After the 1990s, the various reforms undertaken by the Indian government, has influenced the capital market also. The Stock exchanges in India, have introduced online trading. For this purpose, dematerialization of securities has been undertaken. The Depository system in India has removed all the evils which were in the previous system that consisted of bad deliveries, loss of securities in transit, forgery and mutilation of share certificates.
Depository system in India:
With the modernization of Indian capital market, the transactions have increased in number. In order to introduce the Depository system in India, the Indian government passed the Depository Act 1996 and that has enabled the Bombay Stock Exchange (BSE.) and National Stock Exchange (NSE) to set up their Depositories. The NSE has set up NSDL known as National Securities Depository Ltd in 1996. The NSE was helped by IDBI and UTI in the promotion of NSDL.
How depository system in India Improved:
All the functions of depositories are undertaken by NSDL with the help of electronic network. The magnitude of transactions of NSDL could be judged by the volume of transactions undertaken by NSE which has gone up multifold. This is no mean an achievement, especially when the NSE could overtake BSE within 10 years of its inception. Comparatively, BSE is 125 years old.
The total number of depository participant in India has increased to 125 and it has more than 1,500 locations throughout country. There are more than 30 Iakh clients with Depository Participants. The dematerialization process involves a network system, combining Depository Participant with stock exchange, broker and the company whose securities are traded. Thus, the network system has enabled NSDL to improve the Depository system in India over the years.
Role of BSE in Depository system:
Similar to NSDL, the Bombay Stock Exchange (BSE) has promoted CDSL (Central Depository Services Ltd) in 1999. Compared to NSDL, the activity in CDSL is slightly on the lesser side which is evident from the value of securities and the number of beneficiaries.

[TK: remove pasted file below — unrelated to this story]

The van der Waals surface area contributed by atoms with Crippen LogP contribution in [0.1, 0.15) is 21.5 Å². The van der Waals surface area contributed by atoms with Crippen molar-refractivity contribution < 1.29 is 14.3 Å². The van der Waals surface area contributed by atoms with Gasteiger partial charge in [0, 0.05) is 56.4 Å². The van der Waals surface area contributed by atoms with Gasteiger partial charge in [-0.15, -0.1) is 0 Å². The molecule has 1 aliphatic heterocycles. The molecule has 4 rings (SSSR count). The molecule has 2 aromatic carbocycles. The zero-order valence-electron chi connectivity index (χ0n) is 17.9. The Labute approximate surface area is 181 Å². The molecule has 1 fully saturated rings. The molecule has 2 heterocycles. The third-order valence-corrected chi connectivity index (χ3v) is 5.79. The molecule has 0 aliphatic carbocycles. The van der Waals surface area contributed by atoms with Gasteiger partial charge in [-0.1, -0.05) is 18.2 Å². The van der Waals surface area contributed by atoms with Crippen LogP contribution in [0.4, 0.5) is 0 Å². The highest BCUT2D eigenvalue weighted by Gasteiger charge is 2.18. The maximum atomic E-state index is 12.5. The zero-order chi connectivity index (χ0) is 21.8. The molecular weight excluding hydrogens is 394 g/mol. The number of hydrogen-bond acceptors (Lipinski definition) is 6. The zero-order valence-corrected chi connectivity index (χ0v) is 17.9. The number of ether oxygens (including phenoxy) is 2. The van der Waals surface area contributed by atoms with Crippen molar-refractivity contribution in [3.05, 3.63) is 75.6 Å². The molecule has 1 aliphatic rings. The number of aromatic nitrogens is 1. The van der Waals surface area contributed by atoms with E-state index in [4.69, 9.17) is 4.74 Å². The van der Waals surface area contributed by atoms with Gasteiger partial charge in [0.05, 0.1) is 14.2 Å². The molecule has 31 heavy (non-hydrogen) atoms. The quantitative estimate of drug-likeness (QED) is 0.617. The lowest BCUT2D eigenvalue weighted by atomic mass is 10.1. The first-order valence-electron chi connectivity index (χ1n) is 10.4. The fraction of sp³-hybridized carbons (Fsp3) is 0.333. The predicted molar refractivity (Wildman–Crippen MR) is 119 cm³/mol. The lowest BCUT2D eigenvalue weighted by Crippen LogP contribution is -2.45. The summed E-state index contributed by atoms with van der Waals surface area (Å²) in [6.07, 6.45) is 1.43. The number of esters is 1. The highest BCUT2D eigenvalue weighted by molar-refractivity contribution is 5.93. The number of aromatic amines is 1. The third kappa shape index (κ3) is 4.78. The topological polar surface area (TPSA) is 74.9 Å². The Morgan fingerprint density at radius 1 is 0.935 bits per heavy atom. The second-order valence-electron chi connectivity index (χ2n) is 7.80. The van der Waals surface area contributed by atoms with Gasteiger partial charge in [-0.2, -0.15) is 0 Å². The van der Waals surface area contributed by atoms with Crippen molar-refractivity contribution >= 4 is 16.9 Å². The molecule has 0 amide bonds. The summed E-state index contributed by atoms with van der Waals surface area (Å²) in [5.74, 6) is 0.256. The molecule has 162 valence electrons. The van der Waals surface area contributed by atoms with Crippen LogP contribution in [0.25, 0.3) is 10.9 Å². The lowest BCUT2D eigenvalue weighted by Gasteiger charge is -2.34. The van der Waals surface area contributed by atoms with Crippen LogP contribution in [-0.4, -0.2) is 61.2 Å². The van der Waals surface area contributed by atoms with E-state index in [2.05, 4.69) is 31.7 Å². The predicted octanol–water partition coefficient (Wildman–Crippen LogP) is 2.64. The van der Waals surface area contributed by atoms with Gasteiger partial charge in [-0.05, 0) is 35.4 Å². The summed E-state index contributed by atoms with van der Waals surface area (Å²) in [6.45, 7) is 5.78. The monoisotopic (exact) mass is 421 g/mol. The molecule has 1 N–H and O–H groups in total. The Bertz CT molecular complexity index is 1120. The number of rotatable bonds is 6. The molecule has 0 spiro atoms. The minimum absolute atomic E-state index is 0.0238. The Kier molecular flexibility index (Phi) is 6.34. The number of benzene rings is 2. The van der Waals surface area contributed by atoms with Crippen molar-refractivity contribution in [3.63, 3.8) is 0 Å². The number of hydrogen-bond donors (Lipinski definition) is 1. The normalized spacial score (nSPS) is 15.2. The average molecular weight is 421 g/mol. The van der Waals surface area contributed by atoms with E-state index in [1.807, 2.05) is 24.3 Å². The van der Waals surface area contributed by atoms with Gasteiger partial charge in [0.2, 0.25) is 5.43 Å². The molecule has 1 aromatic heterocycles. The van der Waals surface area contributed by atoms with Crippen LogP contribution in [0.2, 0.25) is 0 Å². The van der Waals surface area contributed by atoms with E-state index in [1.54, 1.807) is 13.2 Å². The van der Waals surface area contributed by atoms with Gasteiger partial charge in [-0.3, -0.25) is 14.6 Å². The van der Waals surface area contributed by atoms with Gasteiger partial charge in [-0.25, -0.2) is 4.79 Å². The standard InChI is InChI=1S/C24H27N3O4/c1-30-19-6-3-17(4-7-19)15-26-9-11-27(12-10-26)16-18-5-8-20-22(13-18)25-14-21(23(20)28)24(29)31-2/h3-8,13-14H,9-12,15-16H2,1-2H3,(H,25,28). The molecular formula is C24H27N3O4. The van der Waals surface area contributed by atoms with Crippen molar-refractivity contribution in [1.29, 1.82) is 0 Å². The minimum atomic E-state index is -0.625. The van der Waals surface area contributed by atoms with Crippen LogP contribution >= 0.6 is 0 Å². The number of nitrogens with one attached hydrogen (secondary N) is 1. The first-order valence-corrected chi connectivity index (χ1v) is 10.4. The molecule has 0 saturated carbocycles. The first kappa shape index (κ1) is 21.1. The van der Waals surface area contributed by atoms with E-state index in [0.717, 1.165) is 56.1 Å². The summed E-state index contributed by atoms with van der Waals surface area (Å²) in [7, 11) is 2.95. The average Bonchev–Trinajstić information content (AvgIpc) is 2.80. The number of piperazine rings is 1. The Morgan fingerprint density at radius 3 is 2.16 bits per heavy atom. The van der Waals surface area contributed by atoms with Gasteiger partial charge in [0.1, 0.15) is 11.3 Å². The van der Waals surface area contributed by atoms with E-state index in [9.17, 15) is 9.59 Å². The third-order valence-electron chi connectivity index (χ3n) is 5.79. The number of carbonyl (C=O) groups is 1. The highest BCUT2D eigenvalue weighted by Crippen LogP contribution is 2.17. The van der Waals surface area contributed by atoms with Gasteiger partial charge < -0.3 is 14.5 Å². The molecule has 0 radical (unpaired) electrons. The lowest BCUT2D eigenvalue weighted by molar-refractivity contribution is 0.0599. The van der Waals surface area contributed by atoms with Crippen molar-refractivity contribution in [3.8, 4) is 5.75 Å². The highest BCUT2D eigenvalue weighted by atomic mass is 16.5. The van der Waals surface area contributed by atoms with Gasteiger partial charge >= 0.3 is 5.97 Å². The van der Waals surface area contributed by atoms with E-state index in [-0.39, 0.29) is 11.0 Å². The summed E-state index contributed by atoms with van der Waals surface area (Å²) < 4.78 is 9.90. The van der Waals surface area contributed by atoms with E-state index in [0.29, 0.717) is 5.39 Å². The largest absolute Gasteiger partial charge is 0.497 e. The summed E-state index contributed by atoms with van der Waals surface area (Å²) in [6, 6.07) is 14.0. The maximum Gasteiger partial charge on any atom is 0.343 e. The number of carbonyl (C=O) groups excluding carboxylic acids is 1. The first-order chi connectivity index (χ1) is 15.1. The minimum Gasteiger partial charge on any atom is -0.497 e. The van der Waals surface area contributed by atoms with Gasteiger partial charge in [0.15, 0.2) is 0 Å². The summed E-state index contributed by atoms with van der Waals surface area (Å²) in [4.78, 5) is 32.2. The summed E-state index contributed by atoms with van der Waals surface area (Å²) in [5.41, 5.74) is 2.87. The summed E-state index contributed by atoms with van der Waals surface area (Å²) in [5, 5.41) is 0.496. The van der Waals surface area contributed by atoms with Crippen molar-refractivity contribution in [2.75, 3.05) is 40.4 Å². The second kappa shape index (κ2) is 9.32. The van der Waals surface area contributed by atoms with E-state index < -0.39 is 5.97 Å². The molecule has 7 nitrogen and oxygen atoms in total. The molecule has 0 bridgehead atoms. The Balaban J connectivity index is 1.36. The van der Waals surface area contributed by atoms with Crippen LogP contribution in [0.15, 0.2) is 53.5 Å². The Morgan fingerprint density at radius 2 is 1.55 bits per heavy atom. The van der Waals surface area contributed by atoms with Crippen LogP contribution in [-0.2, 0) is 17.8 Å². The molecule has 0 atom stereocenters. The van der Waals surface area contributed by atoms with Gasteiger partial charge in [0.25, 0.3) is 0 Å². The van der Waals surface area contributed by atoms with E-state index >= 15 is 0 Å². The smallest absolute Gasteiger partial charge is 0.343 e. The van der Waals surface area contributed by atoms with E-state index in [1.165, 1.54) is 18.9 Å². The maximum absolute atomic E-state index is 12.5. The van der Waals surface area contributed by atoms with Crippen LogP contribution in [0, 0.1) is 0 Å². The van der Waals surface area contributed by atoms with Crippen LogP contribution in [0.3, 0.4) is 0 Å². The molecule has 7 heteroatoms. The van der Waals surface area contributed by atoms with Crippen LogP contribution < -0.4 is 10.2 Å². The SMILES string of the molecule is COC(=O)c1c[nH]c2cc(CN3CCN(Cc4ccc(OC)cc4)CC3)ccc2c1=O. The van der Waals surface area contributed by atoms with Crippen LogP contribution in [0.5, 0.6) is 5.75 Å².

The annual turn over in the Bombay Stock Exchange has also increased multifold. Badla system has been abolished and this has provided more scope for further activity in the Depository system in India.
Rolling Settlement in Depository System in India:
Rolling settlement has been introduced in India by which investors would receive payment on the fifth day after sale. Whereas in the previous weekly settlement process, sale proceeds of transactions done on the first trading day were made available on the 12th day and on the 8th day if the trade took place on the last day of the trading cycle.
NSE was the first exchange to introduce rolling settlement in the country. This is due to the introduction of Depository system in India. Since Electronic transfer of funds and dematerialization of securities are possible, rolling settlement could be duly introduced. However, transfer of funds in India still takes 2 or 3 days, as all banks in the country are not yet connected electronically with all their branches.
Disadvantages of depository system in India:
- Increasing costs are experienced by shareholders, as the Depository Participants (D.P) debit the clients’ account for holding their account. This is due to the presence of number of depositories in the country.
- Depository system is not effectively regulated by SEBI. This is evident from the fact that the Clearing and Settlement Corporation is not effectively handled by the SEBI.
- The depository system should be made mandatory must, but some companies keep it as an option and do not consider it important. The stock market transactions will be uniform only if depository system is made mandatory in India.
- When looking at the sheer number of securities yet to be dematerialized, it gives and impression that the General Public still lack knowledge of Depository system in India.
- Discrimination between dematerialized and physical shares will affect transactions in the market. This has to be avoided.
Remedial Measures to overcome weakness in depository system in India:
For overcoming the above defects in the depository system in India, SEBI has to take up certain regulatory measures. This should be in the form of
- Compulsory dematerilization of all securities.
- Single depository system in place of multiple depository system; and
- Reducing the cost of dematerilization and depository charges.
If the above steps are taken, dematerilization will not only go a long way in improving our capital market but will also make our capital market on par with other foreign capital markets, as a result of which linking of our capital market with other foreign markets will be made easy.